The application layer 705, in this example, supports a VCC client 720 that supports VCC functionality, including for example VCC identifier 605 discovery during the mobile phone's interaction with the core VoIP network 500, for example during the call's signaling or upon request when the phone has IP connectivity. The VCC client 720 may store the VCC identifier 605 in order to maintain a local call state, as indicated by reference numeral 725. The VCC client 720 may also include functionality and logic to make device-initiated handover decisions. Handover decisions typically comprise evaluating a variety of parameters related to the expected call quality for each connection including radio/network and call quality characteristics at the present time and a prediction of the parameters' state in the near future. Traffic and loading conditions may also be evaluated. In addition, other environmental factors such as sensed user-activity state and ambient conditions can also be factored into the evaluation, as well as history of usage patterns for the mobile phone's user and the phone's location. When this evaluation indicates that a handover should be performed, then the new connection is selected and the handover process initiated.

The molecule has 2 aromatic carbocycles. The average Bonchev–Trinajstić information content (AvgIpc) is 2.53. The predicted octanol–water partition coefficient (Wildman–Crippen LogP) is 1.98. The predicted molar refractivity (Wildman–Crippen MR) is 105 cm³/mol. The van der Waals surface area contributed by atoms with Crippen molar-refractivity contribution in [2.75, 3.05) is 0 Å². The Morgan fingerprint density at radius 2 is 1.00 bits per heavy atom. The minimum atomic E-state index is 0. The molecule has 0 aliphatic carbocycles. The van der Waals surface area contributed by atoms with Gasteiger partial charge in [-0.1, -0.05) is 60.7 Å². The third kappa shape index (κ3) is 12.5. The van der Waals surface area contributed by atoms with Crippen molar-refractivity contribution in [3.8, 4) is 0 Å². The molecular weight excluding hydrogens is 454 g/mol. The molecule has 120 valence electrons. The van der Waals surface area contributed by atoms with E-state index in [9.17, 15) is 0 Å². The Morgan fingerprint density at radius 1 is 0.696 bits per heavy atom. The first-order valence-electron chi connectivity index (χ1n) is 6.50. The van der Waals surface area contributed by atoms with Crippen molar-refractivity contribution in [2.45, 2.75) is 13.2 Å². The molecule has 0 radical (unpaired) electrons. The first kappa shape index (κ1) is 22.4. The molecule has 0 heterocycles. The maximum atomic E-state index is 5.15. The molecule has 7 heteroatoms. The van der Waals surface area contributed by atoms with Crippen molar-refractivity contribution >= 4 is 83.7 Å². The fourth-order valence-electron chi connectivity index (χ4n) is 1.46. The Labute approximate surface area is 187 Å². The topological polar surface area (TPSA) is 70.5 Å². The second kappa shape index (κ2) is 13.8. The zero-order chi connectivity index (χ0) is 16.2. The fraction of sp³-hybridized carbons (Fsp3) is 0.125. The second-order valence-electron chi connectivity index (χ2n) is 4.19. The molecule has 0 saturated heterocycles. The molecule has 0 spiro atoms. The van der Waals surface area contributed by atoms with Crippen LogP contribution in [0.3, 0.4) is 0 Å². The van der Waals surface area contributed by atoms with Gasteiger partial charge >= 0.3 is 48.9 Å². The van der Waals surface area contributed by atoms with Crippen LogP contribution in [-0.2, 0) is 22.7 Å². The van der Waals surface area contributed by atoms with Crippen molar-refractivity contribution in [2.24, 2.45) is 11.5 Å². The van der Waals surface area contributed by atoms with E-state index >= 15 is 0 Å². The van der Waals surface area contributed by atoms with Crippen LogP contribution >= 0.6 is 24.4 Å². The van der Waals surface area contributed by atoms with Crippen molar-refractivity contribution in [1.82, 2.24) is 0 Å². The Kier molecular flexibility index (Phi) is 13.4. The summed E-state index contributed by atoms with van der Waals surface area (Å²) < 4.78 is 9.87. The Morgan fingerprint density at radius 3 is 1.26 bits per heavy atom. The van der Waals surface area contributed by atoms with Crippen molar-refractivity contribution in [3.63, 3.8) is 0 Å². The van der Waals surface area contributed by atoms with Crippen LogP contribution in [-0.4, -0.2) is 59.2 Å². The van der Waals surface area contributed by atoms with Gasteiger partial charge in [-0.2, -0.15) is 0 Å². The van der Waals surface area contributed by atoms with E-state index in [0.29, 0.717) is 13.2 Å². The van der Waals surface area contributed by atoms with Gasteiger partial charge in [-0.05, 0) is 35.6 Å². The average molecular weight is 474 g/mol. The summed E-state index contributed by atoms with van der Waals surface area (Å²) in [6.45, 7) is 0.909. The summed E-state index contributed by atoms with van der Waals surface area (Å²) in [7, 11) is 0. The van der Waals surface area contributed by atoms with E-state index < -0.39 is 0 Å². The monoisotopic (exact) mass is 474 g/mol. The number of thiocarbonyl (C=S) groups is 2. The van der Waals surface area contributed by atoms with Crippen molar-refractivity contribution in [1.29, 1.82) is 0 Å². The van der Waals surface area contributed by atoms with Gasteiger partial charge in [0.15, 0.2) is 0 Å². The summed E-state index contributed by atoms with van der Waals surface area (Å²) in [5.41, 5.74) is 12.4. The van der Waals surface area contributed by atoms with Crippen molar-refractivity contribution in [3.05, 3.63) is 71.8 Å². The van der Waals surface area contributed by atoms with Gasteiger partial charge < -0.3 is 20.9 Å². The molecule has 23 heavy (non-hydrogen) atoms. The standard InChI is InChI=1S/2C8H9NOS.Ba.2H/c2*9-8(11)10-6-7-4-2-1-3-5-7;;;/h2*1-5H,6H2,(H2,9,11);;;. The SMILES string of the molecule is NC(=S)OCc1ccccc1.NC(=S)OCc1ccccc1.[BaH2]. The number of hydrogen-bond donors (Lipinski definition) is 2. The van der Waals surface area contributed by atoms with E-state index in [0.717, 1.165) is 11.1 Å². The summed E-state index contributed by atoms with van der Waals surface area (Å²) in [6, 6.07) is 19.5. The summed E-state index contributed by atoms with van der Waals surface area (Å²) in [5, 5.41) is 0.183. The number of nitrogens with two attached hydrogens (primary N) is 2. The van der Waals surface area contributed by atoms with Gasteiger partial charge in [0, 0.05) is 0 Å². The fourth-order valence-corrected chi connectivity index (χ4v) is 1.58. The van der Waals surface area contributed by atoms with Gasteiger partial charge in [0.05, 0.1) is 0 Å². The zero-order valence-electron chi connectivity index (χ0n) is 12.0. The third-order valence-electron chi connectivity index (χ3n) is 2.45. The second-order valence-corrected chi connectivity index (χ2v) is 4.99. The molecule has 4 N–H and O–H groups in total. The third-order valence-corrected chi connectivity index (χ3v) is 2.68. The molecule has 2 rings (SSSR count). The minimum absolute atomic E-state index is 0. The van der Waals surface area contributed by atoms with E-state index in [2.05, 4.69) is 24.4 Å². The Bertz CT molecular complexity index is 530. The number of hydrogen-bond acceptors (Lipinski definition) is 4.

While the VCC client 720 resides in the application layer 705 in this illustrative example, in alternative arrangements the VCC client may be incorporated in the OS layer 710 or hardware layer 715, or its functionality distributed across layers. As shown in FIG. 7, the application layer 705 also supports a variety of native applications 735 1, 2 . . . N that are generally implemented using locally executing code for the most part. In some cases, however, the native applications 735 may also rely on services and/or remote code execution provided by remote servers. A surface component 740, in typical implementations, is exposed by the OS layer 710 and/or hardware layer 715 so that the applications can draw a user interface (“UI”) including various user controls that may be rendered on the display screen of the computing device 110. With some devices, the display operates as a touchscreen.